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HOME-SCHOOLING: Testing proves success of grads
Question of the Day
From the beginning of the re-emergence of home-schooling in the late 1960s and early 1970s, the strongest criticism of home-schooling was that untrained, noncredentialed parents could not provide the quality of instruction needed to match the education provided in public and private schools. To address this criticism, the Home School Legal Defense Association (HSLDA) commissioned several studies to compare how home-schoolers score on standardized achievement tests compared to their public and private school counterparts.
The results of those tests demonstrated that on average, home-schooled children regularly outperformed their peers. These test results had a significant impact on the growth of home-schooling. First, state legislators were convinced that home-schooling parents could provide a high level of education, and they passed laws that recognized the right to home-school. Additionally, many parents who were contemplating home-schooling were encouraged to take the leap of faith to educate their children at home.
What the test results demonstrate is that a home-school program tailored to the individual needs of the student is the best method of educating a child. This reality was further supported by test results on the SAT and ACT that demonstrated that the average home-schooled graduate tested higher than the average graduate from public schools.
Now we have additional test results that demonstrate home-school graduates compare favorably with students at such prestigious schools as Harvard, Yale and Princeton universities and the University of Virginia.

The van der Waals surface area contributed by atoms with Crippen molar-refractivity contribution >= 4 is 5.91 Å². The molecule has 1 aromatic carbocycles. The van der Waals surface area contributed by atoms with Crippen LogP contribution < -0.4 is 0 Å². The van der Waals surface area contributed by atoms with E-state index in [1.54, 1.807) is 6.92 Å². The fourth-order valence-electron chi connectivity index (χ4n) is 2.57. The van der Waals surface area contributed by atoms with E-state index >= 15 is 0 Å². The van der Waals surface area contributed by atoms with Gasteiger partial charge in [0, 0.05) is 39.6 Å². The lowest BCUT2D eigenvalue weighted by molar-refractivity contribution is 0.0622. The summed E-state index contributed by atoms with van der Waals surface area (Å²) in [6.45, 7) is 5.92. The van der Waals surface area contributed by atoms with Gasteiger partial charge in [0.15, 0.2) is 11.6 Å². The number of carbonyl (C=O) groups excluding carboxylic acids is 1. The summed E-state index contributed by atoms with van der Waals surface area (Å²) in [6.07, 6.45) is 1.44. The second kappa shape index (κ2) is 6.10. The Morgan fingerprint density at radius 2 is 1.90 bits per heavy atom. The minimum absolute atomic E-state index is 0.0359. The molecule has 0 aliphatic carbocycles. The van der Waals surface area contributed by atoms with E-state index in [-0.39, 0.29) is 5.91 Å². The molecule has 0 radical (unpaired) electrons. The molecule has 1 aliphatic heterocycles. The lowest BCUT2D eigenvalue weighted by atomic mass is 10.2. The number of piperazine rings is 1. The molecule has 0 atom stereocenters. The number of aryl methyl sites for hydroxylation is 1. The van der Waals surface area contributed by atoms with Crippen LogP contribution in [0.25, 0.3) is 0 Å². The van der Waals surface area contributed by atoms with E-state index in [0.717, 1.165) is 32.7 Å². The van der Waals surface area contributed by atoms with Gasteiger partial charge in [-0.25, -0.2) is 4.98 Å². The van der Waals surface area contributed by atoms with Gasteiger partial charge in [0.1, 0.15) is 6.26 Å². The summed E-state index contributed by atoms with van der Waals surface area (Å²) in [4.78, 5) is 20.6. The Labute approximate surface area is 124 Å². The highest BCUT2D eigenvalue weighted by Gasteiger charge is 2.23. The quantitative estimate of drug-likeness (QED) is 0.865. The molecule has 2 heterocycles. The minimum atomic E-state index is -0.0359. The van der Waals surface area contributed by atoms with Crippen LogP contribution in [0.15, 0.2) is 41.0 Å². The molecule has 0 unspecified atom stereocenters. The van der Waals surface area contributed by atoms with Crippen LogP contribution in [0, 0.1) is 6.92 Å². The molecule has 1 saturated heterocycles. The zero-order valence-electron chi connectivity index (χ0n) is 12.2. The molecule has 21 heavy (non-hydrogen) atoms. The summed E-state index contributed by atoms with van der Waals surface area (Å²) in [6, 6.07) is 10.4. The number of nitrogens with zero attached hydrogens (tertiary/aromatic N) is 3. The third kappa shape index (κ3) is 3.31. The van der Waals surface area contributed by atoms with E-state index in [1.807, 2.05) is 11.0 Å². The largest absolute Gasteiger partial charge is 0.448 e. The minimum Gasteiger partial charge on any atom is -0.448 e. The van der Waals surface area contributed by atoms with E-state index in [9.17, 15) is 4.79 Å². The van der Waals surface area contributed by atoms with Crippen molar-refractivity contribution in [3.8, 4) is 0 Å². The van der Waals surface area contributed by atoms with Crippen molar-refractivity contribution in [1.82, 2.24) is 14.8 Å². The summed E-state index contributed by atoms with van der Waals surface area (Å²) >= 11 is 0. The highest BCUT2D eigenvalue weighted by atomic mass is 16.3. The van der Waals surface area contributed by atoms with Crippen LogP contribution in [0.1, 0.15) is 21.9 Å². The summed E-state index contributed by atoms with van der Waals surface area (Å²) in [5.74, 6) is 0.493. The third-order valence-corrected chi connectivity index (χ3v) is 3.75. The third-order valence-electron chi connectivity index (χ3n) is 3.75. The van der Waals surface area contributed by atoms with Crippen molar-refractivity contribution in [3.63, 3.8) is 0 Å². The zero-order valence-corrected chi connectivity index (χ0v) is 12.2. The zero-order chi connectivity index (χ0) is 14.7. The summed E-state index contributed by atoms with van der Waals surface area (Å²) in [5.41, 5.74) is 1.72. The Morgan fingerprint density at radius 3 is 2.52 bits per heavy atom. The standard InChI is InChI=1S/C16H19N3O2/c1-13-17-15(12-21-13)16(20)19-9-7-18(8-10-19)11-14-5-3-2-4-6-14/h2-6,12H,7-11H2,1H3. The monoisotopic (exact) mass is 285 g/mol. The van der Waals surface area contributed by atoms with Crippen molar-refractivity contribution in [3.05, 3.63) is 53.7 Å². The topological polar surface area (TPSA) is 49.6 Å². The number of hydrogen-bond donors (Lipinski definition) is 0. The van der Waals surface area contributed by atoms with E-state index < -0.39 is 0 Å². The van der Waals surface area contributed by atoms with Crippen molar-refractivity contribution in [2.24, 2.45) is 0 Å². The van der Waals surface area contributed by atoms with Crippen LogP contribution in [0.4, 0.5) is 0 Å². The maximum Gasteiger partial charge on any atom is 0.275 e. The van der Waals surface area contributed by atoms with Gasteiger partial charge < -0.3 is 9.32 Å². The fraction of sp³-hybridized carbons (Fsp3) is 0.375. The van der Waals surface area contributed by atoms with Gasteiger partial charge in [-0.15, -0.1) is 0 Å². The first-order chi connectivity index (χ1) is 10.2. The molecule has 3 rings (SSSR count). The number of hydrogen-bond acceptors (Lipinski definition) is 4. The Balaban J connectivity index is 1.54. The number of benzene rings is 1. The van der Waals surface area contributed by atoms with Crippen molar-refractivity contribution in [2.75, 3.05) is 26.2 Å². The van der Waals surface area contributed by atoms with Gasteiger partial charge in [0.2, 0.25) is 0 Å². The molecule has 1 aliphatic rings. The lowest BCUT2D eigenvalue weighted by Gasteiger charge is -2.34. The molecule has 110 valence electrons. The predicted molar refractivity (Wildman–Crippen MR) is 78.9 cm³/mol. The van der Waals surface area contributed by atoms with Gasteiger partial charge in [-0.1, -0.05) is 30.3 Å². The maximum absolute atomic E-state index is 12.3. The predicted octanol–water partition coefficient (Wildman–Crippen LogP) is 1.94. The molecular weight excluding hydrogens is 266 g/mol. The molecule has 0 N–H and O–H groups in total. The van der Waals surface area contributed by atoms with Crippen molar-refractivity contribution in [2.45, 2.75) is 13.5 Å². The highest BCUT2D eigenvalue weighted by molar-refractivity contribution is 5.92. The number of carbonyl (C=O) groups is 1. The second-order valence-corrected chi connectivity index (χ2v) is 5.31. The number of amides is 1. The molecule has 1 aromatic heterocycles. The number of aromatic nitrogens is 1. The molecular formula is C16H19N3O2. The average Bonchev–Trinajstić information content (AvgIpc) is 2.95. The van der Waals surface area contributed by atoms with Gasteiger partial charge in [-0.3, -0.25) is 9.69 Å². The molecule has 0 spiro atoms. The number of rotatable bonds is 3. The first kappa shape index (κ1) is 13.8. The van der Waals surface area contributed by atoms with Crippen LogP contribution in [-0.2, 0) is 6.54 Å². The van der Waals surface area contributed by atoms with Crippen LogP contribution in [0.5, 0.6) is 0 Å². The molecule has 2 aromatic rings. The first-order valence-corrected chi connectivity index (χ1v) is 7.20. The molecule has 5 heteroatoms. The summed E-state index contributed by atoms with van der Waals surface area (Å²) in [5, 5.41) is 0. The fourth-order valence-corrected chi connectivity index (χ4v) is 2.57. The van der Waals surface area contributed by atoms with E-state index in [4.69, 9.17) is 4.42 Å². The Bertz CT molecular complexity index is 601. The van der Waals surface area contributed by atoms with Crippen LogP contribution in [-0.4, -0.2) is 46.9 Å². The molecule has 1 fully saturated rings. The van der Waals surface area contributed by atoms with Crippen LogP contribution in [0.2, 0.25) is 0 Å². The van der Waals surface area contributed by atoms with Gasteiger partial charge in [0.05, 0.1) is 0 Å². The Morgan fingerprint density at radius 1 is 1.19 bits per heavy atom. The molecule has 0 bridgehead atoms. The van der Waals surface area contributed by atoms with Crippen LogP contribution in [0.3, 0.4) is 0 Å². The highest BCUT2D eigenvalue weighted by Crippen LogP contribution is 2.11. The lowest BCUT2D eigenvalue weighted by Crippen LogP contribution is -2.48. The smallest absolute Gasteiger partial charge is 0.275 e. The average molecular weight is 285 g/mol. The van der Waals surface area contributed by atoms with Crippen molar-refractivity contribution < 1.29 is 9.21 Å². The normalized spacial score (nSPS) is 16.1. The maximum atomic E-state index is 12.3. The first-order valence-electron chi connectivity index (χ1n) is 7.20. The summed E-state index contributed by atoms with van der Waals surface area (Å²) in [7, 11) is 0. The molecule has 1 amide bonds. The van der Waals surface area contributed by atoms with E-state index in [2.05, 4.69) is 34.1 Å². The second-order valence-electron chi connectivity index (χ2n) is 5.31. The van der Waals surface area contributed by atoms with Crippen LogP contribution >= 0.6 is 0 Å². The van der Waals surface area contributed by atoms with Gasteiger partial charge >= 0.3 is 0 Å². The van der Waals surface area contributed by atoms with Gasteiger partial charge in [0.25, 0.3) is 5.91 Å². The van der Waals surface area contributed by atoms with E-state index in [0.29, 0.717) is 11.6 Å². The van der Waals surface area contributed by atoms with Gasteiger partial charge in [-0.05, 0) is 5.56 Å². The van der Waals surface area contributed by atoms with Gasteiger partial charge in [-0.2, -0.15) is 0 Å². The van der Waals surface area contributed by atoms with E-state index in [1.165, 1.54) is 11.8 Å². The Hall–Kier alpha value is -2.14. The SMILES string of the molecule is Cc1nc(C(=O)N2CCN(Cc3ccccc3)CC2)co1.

The Intercollegiate Studies Institute (ISI) administers the American Civic Literacy Test (ACLT) to college students to measure their factual knowledge about American history, the Constitution and more. The results reveal that students nationwide lack even the basics. When ISI administered the ACLT in 2006 to a sample of students attending Ivy League schools, Harvard seniors answered 69.56 percent of the questions correctly, Yale seniors answered 65.85 percent correctly and Princeton seniors answered 61.90 percent.
Compare this with students at Patrick Henry College (PHC), a Christian classical college located 50 miles Northwest of the District, where 80 percent of the students come from home-schooling backgrounds. The ACLT was given to PHC freshmen this fall. These freshmen scored at 71.6 percent, two points higher than Harvard’s seniors and 17.4 percent higher than the average senior mean score at 50 of the country’s top institutions of higher education.
I also have seen the scores of PHC freshmen on a standardized test by Educational Testing Service known as MAPP (Measure of Academic Proficiency and Progress). The MAPP tests proficiency in critical thinking, reading, writing and mathematics, and the results permit us to compare incoming PHC freshmen with college seniors at 253 participating institutions. The PHC freshmen tested higher than seniors at every other participating institution, including Baylor University, the U.S. Air Force Academy, and the universities of Colorado, Georgia and Mississippi.
The ACLT and MAPP results have their limits, and it must be remembered that PHC only admits high-achieving applicants.
The test results do show clearly what happens when you compare the best with the best: The best home-schooled students systematically outperform the best non-home-schooled students. This success did not happen automatically. It happened because tens of thousands of dedicated parents made tremendous sacrifices to educate their children.
I believe we can safely say the type of parental involvement children receive in a home-school environment and the learning environment created by the home are significant factors in the success of the home-school movement in academics. These results are a testament to the dedication of parents as well as the home-school method of teaching. It is a proven combination for success in education.
• Michael Smith is the president of the Home School Legal Defense Association. He may be contacted at 540/338-5600; or send e-mail to firstname.lastname@example.org.
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